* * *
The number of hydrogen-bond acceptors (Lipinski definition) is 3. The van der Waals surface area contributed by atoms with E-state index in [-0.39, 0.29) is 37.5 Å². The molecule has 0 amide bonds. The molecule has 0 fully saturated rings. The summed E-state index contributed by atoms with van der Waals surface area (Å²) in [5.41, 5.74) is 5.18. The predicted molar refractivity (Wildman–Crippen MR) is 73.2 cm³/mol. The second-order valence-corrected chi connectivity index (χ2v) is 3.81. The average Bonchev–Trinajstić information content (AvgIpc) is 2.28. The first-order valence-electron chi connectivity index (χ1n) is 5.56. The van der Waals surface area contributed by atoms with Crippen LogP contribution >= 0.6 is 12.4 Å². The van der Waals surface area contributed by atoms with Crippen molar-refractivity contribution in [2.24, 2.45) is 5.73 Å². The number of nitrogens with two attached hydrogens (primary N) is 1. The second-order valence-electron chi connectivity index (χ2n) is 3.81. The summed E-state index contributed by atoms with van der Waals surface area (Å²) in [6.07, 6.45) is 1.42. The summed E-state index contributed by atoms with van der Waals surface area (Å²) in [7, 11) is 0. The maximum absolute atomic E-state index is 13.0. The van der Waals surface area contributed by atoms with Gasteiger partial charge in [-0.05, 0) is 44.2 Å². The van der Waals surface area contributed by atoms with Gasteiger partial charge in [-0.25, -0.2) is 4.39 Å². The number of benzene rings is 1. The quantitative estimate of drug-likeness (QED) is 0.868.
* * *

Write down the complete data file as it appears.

The number of hydrogen-bond acceptors (Lipinski definition) is 3. The van der Waals surface area contributed by atoms with E-state index in [-0.39, 0.29) is 37.5 Å². The molecule has 0 amide bonds. The molecule has 0 fully saturated rings. The summed E-state index contributed by atoms with van der Waals surface area (Å²) in [5.41, 5.74) is 5.18. The predicted molar refractivity (Wildman–Crippen MR) is 73.2 cm³/mol. The second-order valence-corrected chi connectivity index (χ2v) is 3.81. The average Bonchev–Trinajstić information content (AvgIpc) is 2.28. The first-order valence-electron chi connectivity index (χ1n) is 5.56. The van der Waals surface area contributed by atoms with Crippen LogP contribution >= 0.6 is 12.4 Å². The van der Waals surface area contributed by atoms with Crippen molar-refractivity contribution in [2.24, 2.45) is 5.73 Å². The number of nitrogens with two attached hydrogens (primary N) is 1. The second-order valence-electron chi connectivity index (χ2n) is 3.81. The summed E-state index contributed by atoms with van der Waals surface area (Å²) in [6.07, 6.45) is 1.42. The summed E-state index contributed by atoms with van der Waals surface area (Å²) in [7, 11) is 0. The maximum absolute atomic E-state index is 13.0. The van der Waals surface area contributed by atoms with Gasteiger partial charge in [-0.05, 0) is 44.2 Å². The van der Waals surface area contributed by atoms with Gasteiger partial charge in [-0.25, -0.2) is 4.39 Å². The number of benzene rings is 1. The quantitative estimate of drug-likeness (QED) is 0.868.